'The photon force is with us': Harnessing light to drive nanomachines from PhysOrg.com
Science fiction writers have long envisioned sailing a spacecraft by the optical force of the sun's light. But, the forces of sunlight are too weak to fill even the oversized sails that have been tried. Now a team led by researchers at the Yale School of Engineering & Applied Science has shown that the force of light indeed can be harnessed to drive machines — when the process is scaled to nano-proportions.
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Researchers identify a potentially universal mechanism of aging from PhysOrg.com
Like our current financial crisis, the aging process might also be a product excessive deregulation. Researchers have discovered that DNA damage decreases a cell's ability to regulate which genes are turned on and off in particular settings. This mechanism, which applies both to fungus and to us, might represent a universal culprit for aging.
Posted by Alan Lovejoy at 11/26/2008 01:43:00 PM
How Time-Traveling Could Affect Quantum Computing from PhysOrg.com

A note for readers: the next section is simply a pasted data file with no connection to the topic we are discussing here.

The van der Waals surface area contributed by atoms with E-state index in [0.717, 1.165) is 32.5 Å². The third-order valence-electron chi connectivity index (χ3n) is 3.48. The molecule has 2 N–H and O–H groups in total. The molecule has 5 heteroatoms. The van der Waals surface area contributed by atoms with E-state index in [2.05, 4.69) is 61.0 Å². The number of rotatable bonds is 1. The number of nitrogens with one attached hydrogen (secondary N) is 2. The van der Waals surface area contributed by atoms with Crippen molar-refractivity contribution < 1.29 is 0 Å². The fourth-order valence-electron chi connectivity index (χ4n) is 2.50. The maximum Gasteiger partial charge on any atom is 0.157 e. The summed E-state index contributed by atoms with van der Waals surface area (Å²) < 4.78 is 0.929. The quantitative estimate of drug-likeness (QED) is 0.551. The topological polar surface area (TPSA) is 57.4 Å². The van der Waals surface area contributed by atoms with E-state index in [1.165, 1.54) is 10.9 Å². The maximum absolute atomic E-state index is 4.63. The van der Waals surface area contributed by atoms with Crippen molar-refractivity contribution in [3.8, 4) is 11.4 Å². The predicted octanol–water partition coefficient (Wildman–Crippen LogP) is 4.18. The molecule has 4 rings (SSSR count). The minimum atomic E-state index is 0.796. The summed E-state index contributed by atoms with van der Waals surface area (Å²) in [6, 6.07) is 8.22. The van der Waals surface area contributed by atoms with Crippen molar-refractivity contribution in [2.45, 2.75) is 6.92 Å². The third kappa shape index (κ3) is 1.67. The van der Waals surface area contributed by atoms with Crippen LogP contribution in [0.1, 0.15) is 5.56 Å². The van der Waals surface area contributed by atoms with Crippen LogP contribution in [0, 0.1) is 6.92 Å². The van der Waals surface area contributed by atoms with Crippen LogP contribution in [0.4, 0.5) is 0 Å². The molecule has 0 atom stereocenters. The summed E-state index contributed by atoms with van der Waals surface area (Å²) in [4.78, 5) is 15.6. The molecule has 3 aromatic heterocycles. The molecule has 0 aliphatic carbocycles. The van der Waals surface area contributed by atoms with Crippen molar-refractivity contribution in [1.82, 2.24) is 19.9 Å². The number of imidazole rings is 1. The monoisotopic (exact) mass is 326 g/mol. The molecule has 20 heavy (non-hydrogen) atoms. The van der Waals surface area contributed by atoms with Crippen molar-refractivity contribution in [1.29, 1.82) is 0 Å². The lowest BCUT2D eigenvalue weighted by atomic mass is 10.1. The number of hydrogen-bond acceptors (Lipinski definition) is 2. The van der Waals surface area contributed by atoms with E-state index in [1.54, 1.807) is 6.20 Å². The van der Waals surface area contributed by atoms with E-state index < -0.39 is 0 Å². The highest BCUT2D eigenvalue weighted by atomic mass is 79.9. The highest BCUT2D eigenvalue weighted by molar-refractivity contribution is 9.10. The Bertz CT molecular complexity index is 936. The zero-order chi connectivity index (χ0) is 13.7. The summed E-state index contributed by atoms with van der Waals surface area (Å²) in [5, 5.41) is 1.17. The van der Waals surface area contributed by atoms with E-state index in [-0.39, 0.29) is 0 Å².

(PhysOrg.com) -- If space-time were constructed in such a way that you could travel back in time, it would create some pretty strange effects. One of these oddities, as many people know, is the “grandfather paradox.” Here, a person travels back in time to kill their grandfather before the person’s father is born, thus preventing their own birth.
Posted by Alan Lovejoy at 11/20/2008 02:18:00 PM
New laser method reproduces art masterworks to protein patterns from PhysOrg.com
Canadian researchers have created a new protein patterning technique that's enabled them to reproduce complex cellular environments and a miniature version of a masterpiece painting. According to a new study published in the journal Lab on a Chip, scientists from Université de Montréal, the Maisonneuve-Rosemont Hospital Research Centre, McGill University and the Montreal Neurological Institute have developed a laser technology that can mimic the protein patterns that surround cells in vivo and that could lead to great advances in neuroscience.
Posted by Alan Lovejoy at 11/11/2008 12:30:00 PM
American military researchers say they have unlocked the secret to regrowing limbs and recreating organs in humans who have sustained major injuries.
Using "nanoscaffolding," the researchers have regrown a man's fingertip and the internal organs of several test subjects.
Posted by Alan Lovejoy at 11/08/2008 04:22:00 PM